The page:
The flight was only about half full, so after allowing passengers with Even More Space seats and those who need additional assistance to board, everyone else was allowed to board in one group.

I normally try to take photos of the aircraft before I board, but NAS does not offer great photo angles from the airport. However, the photos after take-off more than make up for it.

The overhead bins on the E-190 are not too large, so I planned ahead and checked my larger carry-on bag. Extra bonus: JetBlue allows you to check one bag for free. Was kind of a pain to haul my camera, laptop and chargers around Boston (where I had my layover), but I managed.

No matter what seat you are sitting in, you will get free TV with 37 channels of entertainment. There are also three additional channels that play movies and for international flights (which mine was), the movies are free. If you are on a domestic flight, the premium entertainment will cost you $5.99 to watch a movie. Make sure to bring your own headphones or purchase one for $2 once you board the aircraft, because the movies start shortly after leaving the gate. I made the mistake of waiting to buy after taking off and I missed 10 minutes of Batman: The Dark Knight (luckily I had seen it previously).

I paid for the beer, but everything else was free adn nummers.

I paid for the beer, but everything else was free and good.

Jetblue offers complimentary non-alcoholic beverages and a nice selection of free snacks including, blue potato chips, chocolate chip cookies, animal crackers and more.

If you want something a bit more substantial, four different “EATUP boxes” are offered for $5.99 each. There is also a decent selection of alcoholic beverages for $6.99 each, except for Bud Light which goes for $5.99. Being a fiscally responsible travel blogger, I went for a few snack selections and the cheaper beer.

If you have money burning a hole in your pocket, you can also purchase a head pillow for $5.99 or a blanket for $4.99 that you get to keep. Make sure to bring a credit or debit cards, since JetBlue does not accept cash.

Each seat has its own TV with free entertainment.

Each seat has its own TV with free entertainment.

Right after passing 10,000 feet, one flight attendant walked down the aisle selling food and non-food products. After that, another came through to get drink orders. I was confused when I got my beer and was not charged. Turns out that the flight attendant comes through at the end of the flight to do just one charge at the end — makes sense. However, on my next leg from Boston to Seattle, the flight attendant charged me right away for my food.

It was very easy for me to work on my laptop, while watching TV, which is not something I can say on other domestic products. It also helped that the seat next to me was empty.

I had to take this photo in Boston, since NAS did not have any place to take a photo.

I had to take this photo in Boston, since NAS did not have any place to take a photo.

Since NAS offers pre-clearence for US Customs, I was able to quickly catch my connecting flight from Boston to Seattle without having to go through much hassel.

What would make the flight more enjoyable would be Wi-Fi. The airline is staying pretty quiet about their game plan, but are publicly stating that Wi-Fi should start showing up in JetBlue’s fleet starting in “early 2013.” JetBlue is planning to provide a Ka-band satelite solution through their own subsidiary, LiveTV.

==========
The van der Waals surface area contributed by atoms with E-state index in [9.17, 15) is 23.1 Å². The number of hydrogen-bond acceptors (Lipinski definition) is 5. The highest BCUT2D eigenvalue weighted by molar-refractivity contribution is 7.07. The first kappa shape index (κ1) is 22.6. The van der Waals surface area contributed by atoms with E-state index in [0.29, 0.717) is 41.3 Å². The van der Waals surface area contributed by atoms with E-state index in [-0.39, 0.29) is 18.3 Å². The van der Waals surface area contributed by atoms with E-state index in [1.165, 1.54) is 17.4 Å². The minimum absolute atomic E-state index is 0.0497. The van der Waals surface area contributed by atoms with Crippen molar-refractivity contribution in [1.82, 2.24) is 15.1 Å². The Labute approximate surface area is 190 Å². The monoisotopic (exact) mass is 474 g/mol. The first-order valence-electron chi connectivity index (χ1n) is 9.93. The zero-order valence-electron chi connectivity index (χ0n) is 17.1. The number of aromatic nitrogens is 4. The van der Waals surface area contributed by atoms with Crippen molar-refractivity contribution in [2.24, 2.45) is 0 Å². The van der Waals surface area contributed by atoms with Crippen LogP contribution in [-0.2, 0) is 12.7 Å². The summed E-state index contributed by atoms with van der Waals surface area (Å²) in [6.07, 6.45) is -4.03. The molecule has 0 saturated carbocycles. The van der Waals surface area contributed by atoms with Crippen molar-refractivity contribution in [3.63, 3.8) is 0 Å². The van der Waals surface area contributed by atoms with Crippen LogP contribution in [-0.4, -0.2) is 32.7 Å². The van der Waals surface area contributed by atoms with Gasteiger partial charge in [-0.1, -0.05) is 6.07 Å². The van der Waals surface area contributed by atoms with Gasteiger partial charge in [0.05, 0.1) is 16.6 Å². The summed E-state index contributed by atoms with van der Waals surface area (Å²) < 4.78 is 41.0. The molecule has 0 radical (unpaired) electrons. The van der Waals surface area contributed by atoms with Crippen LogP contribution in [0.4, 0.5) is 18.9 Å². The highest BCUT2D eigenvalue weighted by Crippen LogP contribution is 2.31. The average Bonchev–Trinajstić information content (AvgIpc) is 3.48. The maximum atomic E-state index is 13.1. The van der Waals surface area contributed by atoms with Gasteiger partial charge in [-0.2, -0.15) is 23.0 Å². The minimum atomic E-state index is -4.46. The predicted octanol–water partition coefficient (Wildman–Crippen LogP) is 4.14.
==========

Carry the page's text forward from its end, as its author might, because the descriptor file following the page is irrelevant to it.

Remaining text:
I have to say that I really enjoyed the E-190/JetBlue combination and can’t wait for my next flight on either.

ADDITIONAL JETBLUE E-190 TRIP PHOTOS:

This story written by…

David Parker Brown, Editor & Founder. David started AirlineReporter.com in the summer of 2008, but has had a passion for aviation since he was a kid. Born and raised in the Seattle area (where he is currently based) has surely had an influence and he couldn’t imagine living anywhere else in the world.

@AirlineReporter | Flickr | YouTube

Music Video to Commemorate a Lost Bag

To be honest, when I received an email saying a frustrated passenger made a music video to let off some steam after an airline lost his bag, I was very close to deleting it. First off, this concept as been done and secondly — well — sometimes bags get lost and it is by no means is it a good thing, but surely not something to write a story on.

However, I am glad I took the time to click on the link and watch the video. Turns out the bag lost held quite a bit of video equipment worth good money. This meant that the passenger was out his stuff, but he still had the skills to make this classy music video.

Hopefully someday his bag will show up, but until then, enjoy the music.

Airline Love: No ID and Trying to Fly? JetBlue Goes Above and Beyond

Image by Jeremy-Dwyer Lindgren

JetBlue Airbus A320. Image by Jeremy-Dwyer Lindgren

There are many stories out there about how experiences with airlines can be negative. Luckily that is not always the case and many times people can have a positive experience. Recently reader Russell Christensen had a positive experience with JetBlue and wanted to share. Here is his story in his own words:

Back in February I was traveling to Long Beach Airport (LGB) to attend my brother’s wedding via Salt Lake City International Airport (SLC) on JetBlue. I was traveling with my wife, brother, and sister and we had a really early flight at 6:00am, but seeing how SLC is typically not the busiest airport I have been to, I figured that it would be ok to show up at 5:15am to check in and be to the gate right as we needed to board.